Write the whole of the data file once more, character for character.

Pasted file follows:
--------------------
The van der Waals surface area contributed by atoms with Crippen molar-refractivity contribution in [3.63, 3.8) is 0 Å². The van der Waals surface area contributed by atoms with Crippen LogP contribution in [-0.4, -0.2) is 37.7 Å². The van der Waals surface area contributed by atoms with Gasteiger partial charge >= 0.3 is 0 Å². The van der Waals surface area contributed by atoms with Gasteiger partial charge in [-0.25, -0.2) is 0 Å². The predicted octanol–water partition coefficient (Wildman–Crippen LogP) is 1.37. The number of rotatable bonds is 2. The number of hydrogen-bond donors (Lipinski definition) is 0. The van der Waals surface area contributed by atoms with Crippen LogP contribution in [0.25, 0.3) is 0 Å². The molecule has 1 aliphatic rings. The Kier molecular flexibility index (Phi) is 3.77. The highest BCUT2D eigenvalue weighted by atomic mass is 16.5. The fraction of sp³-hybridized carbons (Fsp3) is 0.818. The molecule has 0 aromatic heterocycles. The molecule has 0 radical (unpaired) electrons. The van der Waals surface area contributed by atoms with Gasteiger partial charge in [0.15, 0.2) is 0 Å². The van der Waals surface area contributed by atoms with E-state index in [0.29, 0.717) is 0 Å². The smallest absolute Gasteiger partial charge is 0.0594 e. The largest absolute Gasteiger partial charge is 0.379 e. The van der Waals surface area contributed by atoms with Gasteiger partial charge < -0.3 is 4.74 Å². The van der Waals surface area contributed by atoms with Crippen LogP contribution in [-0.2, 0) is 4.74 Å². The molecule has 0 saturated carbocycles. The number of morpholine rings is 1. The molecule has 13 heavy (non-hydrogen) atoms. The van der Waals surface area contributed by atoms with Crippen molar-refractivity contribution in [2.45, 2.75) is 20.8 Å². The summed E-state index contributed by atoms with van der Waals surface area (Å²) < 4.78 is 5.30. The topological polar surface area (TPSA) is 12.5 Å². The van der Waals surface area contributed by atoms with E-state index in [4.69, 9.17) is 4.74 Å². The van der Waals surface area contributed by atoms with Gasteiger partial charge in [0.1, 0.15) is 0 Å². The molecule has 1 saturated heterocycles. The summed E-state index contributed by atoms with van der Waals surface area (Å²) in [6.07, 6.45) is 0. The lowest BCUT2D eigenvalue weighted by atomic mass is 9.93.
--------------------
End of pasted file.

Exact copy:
The van der Waals surface area contributed by atoms with Crippen molar-refractivity contribution in [3.63, 3.8) is 0 Å². The van der Waals surface area contributed by atoms with Crippen LogP contribution in [-0.4, -0.2) is 37.7 Å². The van der Waals surface area contributed by atoms with Gasteiger partial charge >= 0.3 is 0 Å². The van der Waals surface area contributed by atoms with Gasteiger partial charge in [-0.25, -0.2) is 0 Å². The predicted octanol–water partition coefficient (Wildman–Crippen LogP) is 1.37. The number of rotatable bonds is 2. The number of hydrogen-bond donors (Lipinski definition) is 0. The van der Waals surface area contributed by atoms with Crippen LogP contribution in [0.25, 0.3) is 0 Å². The molecule has 1 aliphatic rings. The Kier molecular flexibility index (Phi) is 3.77. The highest BCUT2D eigenvalue weighted by atomic mass is 16.5. The fraction of sp³-hybridized carbons (Fsp3) is 0.818. The molecule has 0 aromatic heterocycles. The molecule has 0 radical (unpaired) electrons. The van der Waals surface area contributed by atoms with Gasteiger partial charge in [0.15, 0.2) is 0 Å². The van der Waals surface area contributed by atoms with E-state index in [0.29, 0.717) is 0 Å². The smallest absolute Gasteiger partial charge is 0.0594 e. The largest absolute Gasteiger partial charge is 0.379 e. The van der Waals surface area contributed by atoms with Gasteiger partial charge < -0.3 is 4.74 Å². The van der Waals surface area contributed by atoms with Crippen LogP contribution in [-0.2, 0) is 4.74 Å². The molecule has 0 saturated carbocycles. The number of morpholine rings is 1. The molecule has 13 heavy (non-hydrogen) atoms. The van der Waals surface area contributed by atoms with Crippen molar-refractivity contribution in [2.45, 2.75) is 20.8 Å². The summed E-state index contributed by atoms with van der Waals surface area (Å²) < 4.78 is 5.30. The topological polar surface area (TPSA) is 12.5 Å². The van der Waals surface area contributed by atoms with E-state index in [4.69, 9.17) is 4.74 Å². The van der Waals surface area contributed by atoms with Gasteiger partial charge in [0.1, 0.15) is 0 Å². The molecule has 1 saturated heterocycles. The summed E-state index contributed by atoms with van der Waals surface area (Å²) in [6.07, 6.45) is 0. The lowest BCUT2D eigenvalue weighted by atomic mass is 9.93.